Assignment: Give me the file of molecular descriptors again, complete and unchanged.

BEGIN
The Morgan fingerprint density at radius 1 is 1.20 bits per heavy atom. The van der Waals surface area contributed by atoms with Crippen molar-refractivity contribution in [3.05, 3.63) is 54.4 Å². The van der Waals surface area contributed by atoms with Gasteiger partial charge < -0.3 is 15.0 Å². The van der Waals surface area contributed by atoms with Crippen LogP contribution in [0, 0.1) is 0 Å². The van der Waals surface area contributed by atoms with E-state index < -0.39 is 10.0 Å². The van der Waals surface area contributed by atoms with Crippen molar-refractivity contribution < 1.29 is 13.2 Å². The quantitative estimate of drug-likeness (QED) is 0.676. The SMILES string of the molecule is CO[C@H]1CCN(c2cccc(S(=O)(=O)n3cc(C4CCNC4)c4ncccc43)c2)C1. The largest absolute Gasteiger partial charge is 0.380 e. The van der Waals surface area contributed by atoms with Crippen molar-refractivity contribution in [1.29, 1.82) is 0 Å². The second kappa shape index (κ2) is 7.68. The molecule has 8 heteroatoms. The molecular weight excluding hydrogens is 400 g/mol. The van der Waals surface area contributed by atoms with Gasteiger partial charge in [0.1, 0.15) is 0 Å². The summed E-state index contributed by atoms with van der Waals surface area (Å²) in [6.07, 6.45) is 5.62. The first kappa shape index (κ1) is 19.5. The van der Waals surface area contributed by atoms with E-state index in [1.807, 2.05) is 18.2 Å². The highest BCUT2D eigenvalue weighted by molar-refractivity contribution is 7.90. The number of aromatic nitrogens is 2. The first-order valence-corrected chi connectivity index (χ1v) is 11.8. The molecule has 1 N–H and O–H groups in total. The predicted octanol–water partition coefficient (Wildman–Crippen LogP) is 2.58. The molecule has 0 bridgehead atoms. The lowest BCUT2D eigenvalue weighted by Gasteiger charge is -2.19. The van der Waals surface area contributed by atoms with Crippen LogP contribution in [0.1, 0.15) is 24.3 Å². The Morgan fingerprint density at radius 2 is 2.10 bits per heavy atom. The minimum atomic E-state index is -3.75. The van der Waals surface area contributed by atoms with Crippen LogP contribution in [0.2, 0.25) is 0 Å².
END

The Morgan fingerprint density at radius 1 is 1.20 bits per heavy atom. The van der Waals surface area contributed by atoms with Crippen molar-refractivity contribution in [3.05, 3.63) is 54.4 Å². The van der Waals surface area contributed by atoms with Gasteiger partial charge < -0.3 is 15.0 Å². The van der Waals surface area contributed by atoms with Crippen LogP contribution in [0, 0.1) is 0 Å². The van der Waals surface area contributed by atoms with E-state index < -0.39 is 10.0 Å². The van der Waals surface area contributed by atoms with Crippen molar-refractivity contribution < 1.29 is 13.2 Å². The quantitative estimate of drug-likeness (QED) is 0.676. The SMILES string of the molecule is CO[C@H]1CCN(c2cccc(S(=O)(=O)n3cc(C4CCNC4)c4ncccc43)c2)C1. The largest absolute Gasteiger partial charge is 0.380 e. The van der Waals surface area contributed by atoms with Crippen molar-refractivity contribution in [1.29, 1.82) is 0 Å². The second kappa shape index (κ2) is 7.68. The molecule has 8 heteroatoms. The molecular weight excluding hydrogens is 400 g/mol. The van der Waals surface area contributed by atoms with Gasteiger partial charge in [0.1, 0.15) is 0 Å². The summed E-state index contributed by atoms with van der Waals surface area (Å²) in [6.07, 6.45) is 5.62. The first kappa shape index (κ1) is 19.5. The van der Waals surface area contributed by atoms with E-state index in [1.807, 2.05) is 18.2 Å². The highest BCUT2D eigenvalue weighted by molar-refractivity contribution is 7.90. The number of aromatic nitrogens is 2. The first-order valence-corrected chi connectivity index (χ1v) is 11.8. The molecule has 1 N–H and O–H groups in total. The predicted octanol–water partition coefficient (Wildman–Crippen LogP) is 2.58. The molecule has 0 bridgehead atoms. The lowest BCUT2D eigenvalue weighted by Gasteiger charge is -2.19. The van der Waals surface area contributed by atoms with Crippen LogP contribution in [0.1, 0.15) is 24.3 Å². The Morgan fingerprint density at radius 2 is 2.10 bits per heavy atom. The minimum atomic E-state index is -3.75. The van der Waals surface area contributed by atoms with Crippen LogP contribution in [0.2, 0.25) is 0 Å².